Late Work 

A legendary Spanish filmmaker explores aging passion in “Pain and Glory.”

click to enlarge Antonio Banderas stars in Pedro Almodóvar's “Pain and Glory.”

Antonio Banderas stars in Pedro Almodóvar's “Pain and Glory.”

Once scandalous, the movies of Pedro Almodóvar have been cooling down for decades as the Spanish bad boy has aged into a legend. Films like “Matador,” “Tie Me Up! Tie Me Down!” and “Live Flesh” are startling for how casually the director challenges conventions, mixing melodrama and outré carnality with an unshakeable generosity of spirit. After “All About My Mother,” Almodóvar’s wildness began to ebb and flow, though the generosity has deepened, even in the underrated and somewhat anomalous horror film, “The Skin I Live In.”

“Pain and Glory,” Almodóvar’s newest slipstream, is explicitly obsessed by the potential tempering of passion that comes with aging. Salvador Mallo (Antonio Banderas) is a filmmaker in the Almodóvar cloth, who’s built his reputation on autobiographical gay melodramas. With wild graying hair and a penchant for turtlenecks, Banderas even somewhat resembles his collaborator, who was instrumental in his own cinematic ascension. Such reverberations power this intensely moving production, a consciously late-period work in Almodóvar’s canon.

Come to think of it, “cooling down” might not be quite right as a description of Almodóvar’s modern work—the emotional ferocity is still there, it’s just been redirected.

“Pain and Glory” throbs less with desire than with anxiety and longing, though the characters guard themselves with a peculiar and real form of evasion. They speak openly about themselves, yet don’t act on their self-analysis, remaining in stasis. It’s a way of having your cake and eating it too, flushing some frustration out in a low-stakes manner.

“Pain and Glory” is composed of overlapping sketches in which the morose Salvador struggles to become active again in his life. Salvador is rich, handsome and beloved by cinephiles, but he’s hung up on issues that gradually rise to the fore of the narrative. Little incidents keep unearthing ghosts of Salvador’s past, such as the premiere of his first, career-starting film, which puts him back in contact with its star, Alberto (Asier Etxeandia).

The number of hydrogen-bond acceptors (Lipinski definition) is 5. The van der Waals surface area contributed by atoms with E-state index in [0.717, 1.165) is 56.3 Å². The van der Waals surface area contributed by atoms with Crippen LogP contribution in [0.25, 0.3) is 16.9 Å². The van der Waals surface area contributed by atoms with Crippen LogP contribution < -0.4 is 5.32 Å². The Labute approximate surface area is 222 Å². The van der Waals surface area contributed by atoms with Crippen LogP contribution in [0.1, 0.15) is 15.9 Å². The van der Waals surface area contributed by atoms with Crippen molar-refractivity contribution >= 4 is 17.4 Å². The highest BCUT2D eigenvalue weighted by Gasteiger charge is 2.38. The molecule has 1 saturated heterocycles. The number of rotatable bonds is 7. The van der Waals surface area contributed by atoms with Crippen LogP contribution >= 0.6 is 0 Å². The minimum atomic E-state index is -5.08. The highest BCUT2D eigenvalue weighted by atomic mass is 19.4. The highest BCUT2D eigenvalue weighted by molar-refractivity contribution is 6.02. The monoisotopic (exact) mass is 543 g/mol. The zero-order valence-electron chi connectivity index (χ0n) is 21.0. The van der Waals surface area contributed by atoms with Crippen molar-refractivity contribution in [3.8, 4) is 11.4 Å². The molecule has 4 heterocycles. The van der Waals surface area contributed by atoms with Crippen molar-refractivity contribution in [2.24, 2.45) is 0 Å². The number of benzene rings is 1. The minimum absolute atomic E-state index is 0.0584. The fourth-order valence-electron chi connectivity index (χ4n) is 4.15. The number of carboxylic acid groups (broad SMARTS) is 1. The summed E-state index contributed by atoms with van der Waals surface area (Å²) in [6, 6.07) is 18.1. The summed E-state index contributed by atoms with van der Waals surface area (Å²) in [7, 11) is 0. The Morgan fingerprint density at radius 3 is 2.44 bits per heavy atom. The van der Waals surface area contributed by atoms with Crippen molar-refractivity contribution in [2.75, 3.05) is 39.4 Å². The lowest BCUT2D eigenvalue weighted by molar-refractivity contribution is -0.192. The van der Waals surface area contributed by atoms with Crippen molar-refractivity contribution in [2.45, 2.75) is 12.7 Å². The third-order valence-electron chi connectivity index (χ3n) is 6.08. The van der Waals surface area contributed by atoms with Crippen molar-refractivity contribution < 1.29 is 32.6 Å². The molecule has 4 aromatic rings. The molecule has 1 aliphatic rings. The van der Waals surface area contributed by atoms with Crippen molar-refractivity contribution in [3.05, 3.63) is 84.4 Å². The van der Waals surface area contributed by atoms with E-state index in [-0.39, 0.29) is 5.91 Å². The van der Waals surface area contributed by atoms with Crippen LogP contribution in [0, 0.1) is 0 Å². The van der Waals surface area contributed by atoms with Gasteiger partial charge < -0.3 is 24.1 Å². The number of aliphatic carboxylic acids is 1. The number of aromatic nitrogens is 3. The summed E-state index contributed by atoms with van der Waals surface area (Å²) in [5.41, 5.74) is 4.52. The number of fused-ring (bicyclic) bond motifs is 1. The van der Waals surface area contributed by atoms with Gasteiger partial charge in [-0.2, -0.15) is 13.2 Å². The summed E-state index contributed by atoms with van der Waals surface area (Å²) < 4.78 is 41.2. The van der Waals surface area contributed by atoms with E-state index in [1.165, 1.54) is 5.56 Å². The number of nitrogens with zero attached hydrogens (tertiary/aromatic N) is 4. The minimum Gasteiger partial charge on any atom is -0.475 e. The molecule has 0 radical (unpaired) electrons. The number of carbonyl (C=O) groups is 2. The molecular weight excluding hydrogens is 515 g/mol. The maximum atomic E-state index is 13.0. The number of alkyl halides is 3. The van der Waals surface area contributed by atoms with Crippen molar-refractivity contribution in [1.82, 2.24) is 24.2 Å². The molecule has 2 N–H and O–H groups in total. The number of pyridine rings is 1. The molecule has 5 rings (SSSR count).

Alberto and Salvador fell out decades ago over creative issues with the former’s performance, though the two decide to precariously resume their collaborative relationship. A conventional director might imbue these scenes with solemn intensity, but Almodóvar has a relaxed touch, even when Salvador begins to smoke and snort heroin with Alberto. The sunny, wry, somewhat defeated mood of these scenes asks “At this age, why not?” Eventually Alberto and Salvador are answering questions at a screening of their film via phone, so that no one can see their snorting and drinking.

The sketchlike quality of “Pain and Glory” is effectively utilized by Almodóvar to communicate Salvador’s ennui, freeing him, and us, from the relentless forward momentum of a traditional three-act screenplay. Even as revelations pile up, such as when Salvador confesses that he’s not over the death of his mother, Almodóvar maintains a tone of quasi-comic bittersweetness. This relaxation allows one to pore over the film’s intimate sense of detail, especially in terms of Banderas’s extraordinary performance.

Banderas informs Salvador with a poignant tremulousness, communicating the character’s ailments and recession. There’s a sense in “Pain and Glory” that Salvador’s resurfacing past might be capable of extinguishing his regal yet hunched frame.

In “Pain and Glory,” as in many other Almodóvar films, art, cinema, religion and love suggest multiple dimensions coexisting within a fluid reality. “Pain and Glory” might move at a more deliberate gallop than older Almodóvar films, but it’s still realized with a pulsating sense of color that physicalizes the emotions thrumming under the characters’ resigned faces.

Salvador’s apartment, clad in bright red paint and vibrant paintings, is a testament to the unbridled passion he experienced in youth, when making his first films while struggling with the blossoming heroin addiction of his lover, Federico (Leonardo Sbaraglia), who resurfaces after catching Alberto’s performance of one of Salvador’s shelved monologues. In theory, this all sounds contrived and belabored, but Almodóvar informs these turns with a sense of inevitability.

The film’s structure is fascinating. Salvador’s childhood, in which his mother is played by the ever-luminous Penélope Cruz, becomes fodder for a monologue that traces Salvador’s blossoming sexuality and his first and perhaps only true love, which brings said love back into his life. This monologue would have never been performed had a screening of an older film not thrusted Salvador and Alberto back together, and so forth. In this film, art exerts a powerful influence on life, as art is Salvador’s true religion. This idea puts Salvador somewhat at odds with his mother, who’s played in nearly-present day sequences by Julieta Serano.

If the scenes with Cruz in Valencia are hearty and rapturous, with the actress’s radiance physicalizing Salvador’s adoration for his mother, the moments with Serano and Banderas are utterly heartbreaking — as pure and cathartic as any passages in Almodóvar’s canon.

As Salvador and his mother recriminate one another for past slights, they nevertheless radiate love and the tragedy is that this love is obvious to us but perhaps not to them. When Salvador apologizes, saying that “I have failed you, simply for being the way I am,” he’s confronting and encapsulating every longing and inadequacy that drove him to create art, and that now threaten his ability to continue to create it.



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